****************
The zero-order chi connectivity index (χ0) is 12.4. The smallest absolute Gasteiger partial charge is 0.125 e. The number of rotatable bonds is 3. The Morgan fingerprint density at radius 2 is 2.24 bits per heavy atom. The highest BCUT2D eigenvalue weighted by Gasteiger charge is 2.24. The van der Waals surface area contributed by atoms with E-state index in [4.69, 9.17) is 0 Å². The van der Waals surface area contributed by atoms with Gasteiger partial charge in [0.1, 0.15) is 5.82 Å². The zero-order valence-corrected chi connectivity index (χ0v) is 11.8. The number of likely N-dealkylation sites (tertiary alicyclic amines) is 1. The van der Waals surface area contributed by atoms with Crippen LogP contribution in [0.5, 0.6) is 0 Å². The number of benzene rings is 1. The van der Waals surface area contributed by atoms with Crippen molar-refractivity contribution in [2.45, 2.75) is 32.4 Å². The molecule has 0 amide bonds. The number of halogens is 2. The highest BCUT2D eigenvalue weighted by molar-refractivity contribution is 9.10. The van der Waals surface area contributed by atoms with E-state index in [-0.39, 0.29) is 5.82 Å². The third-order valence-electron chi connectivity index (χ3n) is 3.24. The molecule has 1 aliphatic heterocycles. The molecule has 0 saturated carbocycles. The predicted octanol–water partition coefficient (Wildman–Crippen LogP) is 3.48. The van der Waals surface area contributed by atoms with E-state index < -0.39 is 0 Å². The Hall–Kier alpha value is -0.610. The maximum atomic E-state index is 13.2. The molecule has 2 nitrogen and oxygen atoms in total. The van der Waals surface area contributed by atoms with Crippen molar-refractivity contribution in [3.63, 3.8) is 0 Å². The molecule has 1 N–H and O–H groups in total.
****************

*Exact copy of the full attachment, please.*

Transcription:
The zero-order chi connectivity index (χ0) is 12.4. The smallest absolute Gasteiger partial charge is 0.125 e. The number of rotatable bonds is 3. The Morgan fingerprint density at radius 2 is 2.24 bits per heavy atom. The highest BCUT2D eigenvalue weighted by Gasteiger charge is 2.24. The van der Waals surface area contributed by atoms with E-state index in [4.69, 9.17) is 0 Å². The van der Waals surface area contributed by atoms with Gasteiger partial charge in [0.1, 0.15) is 5.82 Å². The zero-order valence-corrected chi connectivity index (χ0v) is 11.8. The number of likely N-dealkylation sites (tertiary alicyclic amines) is 1. The van der Waals surface area contributed by atoms with Crippen LogP contribution in [0.5, 0.6) is 0 Å². The number of benzene rings is 1. The van der Waals surface area contributed by atoms with Crippen molar-refractivity contribution in [2.45, 2.75) is 32.4 Å². The molecule has 0 amide bonds. The number of halogens is 2. The highest BCUT2D eigenvalue weighted by molar-refractivity contribution is 9.10. The van der Waals surface area contributed by atoms with E-state index in [-0.39, 0.29) is 5.82 Å². The third-order valence-electron chi connectivity index (χ3n) is 3.24. The molecule has 1 aliphatic heterocycles. The molecule has 0 saturated carbocycles. The predicted octanol–water partition coefficient (Wildman–Crippen LogP) is 3.48. The van der Waals surface area contributed by atoms with E-state index < -0.39 is 0 Å². The Hall–Kier alpha value is -0.610. The maximum atomic E-state index is 13.2. The molecule has 2 nitrogen and oxygen atoms in total. The van der Waals surface area contributed by atoms with Crippen molar-refractivity contribution in [3.63, 3.8) is 0 Å². The molecule has 1 N–H and O–H groups in total.